math & physics
dega512 at February 1st, 2010 22:24 — #1
I'm working on some 2D non-axis-aligned rectangle collisions using the separating axis theorem (following this tutorial). My implementation kind of works. Kind of. Here is a link to a video showing how it is working right now (SWF file). Screenshots too just in case:
For whatever reason when one of the rectangles enters the upper-left area of the other it automatically assumes it is a collision (as shown in the video, or the bottom right area will cause a false collision if the other rectangle is moving, as shown in the screen shots).
I'm sitting here banging my head trying to figure out where I might be going wrong. So, with that said, I'm looking for pointers on where I could be going wrong!
Not that I'm expecting anyone to, but if somebody really wants to look at the code here it is. Like I said though, I'm looking for a nudge in the right direction so I can figure it out :lol: .
smokingrope at February 2nd, 2010 07:29 — #2
The part of your code starting with th comment
// Find "values" for each of the projected points (square magnitude)
Should actually be a dot product between each of the projections and the axis
dega512 at February 2nd, 2010 16:54 — #3
Thanks a ton for taking a look at my code and pointing that out! That was a good find but that didn't fix it 100%; it now seems that one of my axes is off and I'm trying to find it (I think it is my 2nd axis: RectA.UR - RectA.LR). I figured it could have been because I wasn't normalizing each axis but that didn't do it either. I'll keep working on it though. Thanks again!
oisyn at February 2nd, 2010 17:55 — #4
Rather than posting a zip containing your entire project, could you just post the relevant piece of the algorithm (including a definition of the used types)?
dega512 at February 2nd, 2010 20:55 — #5
The first "building block" of my project is an object called 'CollisionRectangle' that has four points: UL (upper left), UR (upper right), LL (lower left), and LR (lower right). You build it by passing a center x/y, a width/height, and a rotation and these four points are generated.
| -y |
| (0,0) |
| +y |
My collision starts off like the following (pseudocode):
function RectanglesAreColliding(CollisionRectangle a, CollisionRectangle b)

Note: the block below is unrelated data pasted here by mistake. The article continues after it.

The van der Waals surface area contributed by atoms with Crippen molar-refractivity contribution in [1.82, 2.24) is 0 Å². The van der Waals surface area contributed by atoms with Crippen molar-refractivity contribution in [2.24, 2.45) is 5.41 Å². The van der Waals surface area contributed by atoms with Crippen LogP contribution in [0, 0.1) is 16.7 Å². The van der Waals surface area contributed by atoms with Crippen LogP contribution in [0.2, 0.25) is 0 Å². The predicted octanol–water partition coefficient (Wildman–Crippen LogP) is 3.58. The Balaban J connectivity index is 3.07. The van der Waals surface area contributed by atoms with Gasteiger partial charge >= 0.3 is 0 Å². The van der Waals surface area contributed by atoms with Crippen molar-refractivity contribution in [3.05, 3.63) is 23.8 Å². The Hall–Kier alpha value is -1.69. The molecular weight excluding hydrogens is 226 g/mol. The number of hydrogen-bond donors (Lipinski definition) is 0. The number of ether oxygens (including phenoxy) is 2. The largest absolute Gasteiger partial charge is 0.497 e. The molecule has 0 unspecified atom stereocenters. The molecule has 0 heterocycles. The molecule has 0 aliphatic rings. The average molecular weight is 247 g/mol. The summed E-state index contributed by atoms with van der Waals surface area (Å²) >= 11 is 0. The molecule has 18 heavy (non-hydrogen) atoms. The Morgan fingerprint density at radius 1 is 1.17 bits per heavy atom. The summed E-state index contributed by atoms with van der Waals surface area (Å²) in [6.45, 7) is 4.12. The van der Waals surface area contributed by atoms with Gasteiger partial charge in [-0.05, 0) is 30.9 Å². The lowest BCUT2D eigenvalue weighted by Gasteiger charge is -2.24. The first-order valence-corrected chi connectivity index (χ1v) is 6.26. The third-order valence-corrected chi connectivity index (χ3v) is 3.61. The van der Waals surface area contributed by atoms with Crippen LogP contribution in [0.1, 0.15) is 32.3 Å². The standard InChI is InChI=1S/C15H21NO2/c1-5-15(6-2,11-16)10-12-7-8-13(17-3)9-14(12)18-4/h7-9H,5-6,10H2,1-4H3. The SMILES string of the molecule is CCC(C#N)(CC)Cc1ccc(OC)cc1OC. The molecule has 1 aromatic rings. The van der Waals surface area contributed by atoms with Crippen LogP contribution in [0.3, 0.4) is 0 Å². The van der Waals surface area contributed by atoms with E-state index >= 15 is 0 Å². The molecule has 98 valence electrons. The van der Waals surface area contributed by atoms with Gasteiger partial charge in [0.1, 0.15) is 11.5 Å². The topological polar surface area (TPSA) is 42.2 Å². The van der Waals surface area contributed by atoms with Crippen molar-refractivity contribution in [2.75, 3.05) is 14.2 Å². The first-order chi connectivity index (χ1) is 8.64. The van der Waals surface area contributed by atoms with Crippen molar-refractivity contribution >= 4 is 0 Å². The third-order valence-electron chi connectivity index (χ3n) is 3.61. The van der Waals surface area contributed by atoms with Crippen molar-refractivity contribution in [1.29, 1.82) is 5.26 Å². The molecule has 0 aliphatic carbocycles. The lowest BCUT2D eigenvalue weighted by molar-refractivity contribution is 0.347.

// calculate the axes
var axis1 = a.UR - a.UL;
var axis2 = a.UR - a.LR;
var axis3 = b.UL - b.LL;
var axis4 = b.UL - b.UR;
return CheckAxis(a, b, axis1) &&
CheckAxis(a, b, axis2) &&
CheckAxis(a, b, axis3) &&
CheckAxis(a, b, axis4);
This is where I was talking about how I thought that I might be getting incorrect results because I wasn't normalizing these axes, but normalizing them made no difference. Also, if I don't check 'axis2' here I get the same results which is leading me to believe that I'm not using the right axis.
My 'CheckAxis' is as follows (again, pseudocode, it's shorter):
function CheckAxis(CollisionRectangle a, CollisionRectangle b, Vector2 axis)
var a_proj_ul = Project(a.UL, axis);
var b_proj_ul = Project(b.UL, axis);
/* so on and so forth, project each of the 4 corners of each rectangle
onto the axis */
// find "values" for each of the projected points (used to use
// square magnitude)
// thanks to SmokingRope for pointing out I need to use the
// dot product between the projection and axis here instead!
var a_ul = Dot(a_proj_ul, axis);
var b_ul = Dot(b_proj_ul, axis);
/* so on and so forth for each projection... */
// find the min and max "value" for each rect
var a_min = Math.Min(Math.Min(a_ul, a_ur), Math.Min(a_ll, a_lr));
var a_max = Math.Max(Math.Max(a_ul, a_ur), Math.Max(a_ll, a_lr));
var b_min = Math.Min(Math.Min(b_ul, b_ur), Math.Min(b_ll, b_lr));
var b_max = Math.Max(Math.Max(b_ul, b_ur), Math.Max(b_ll, b_lr));
// check for overlap on this axis
return b_min <= a_max || b_max <= a_min;
smokingrope at February 2nd, 2010 22:58 — #6
I think your overlap checking is off. I use the following to check for overlap in my own code.
return a_max >= b_min && a_min <= b_max;
What you've got returns true in the following scenario:
dega512 at February 2nd, 2010 23:06 — #7
Doh! You're right - that fixed it. Thank you for your help!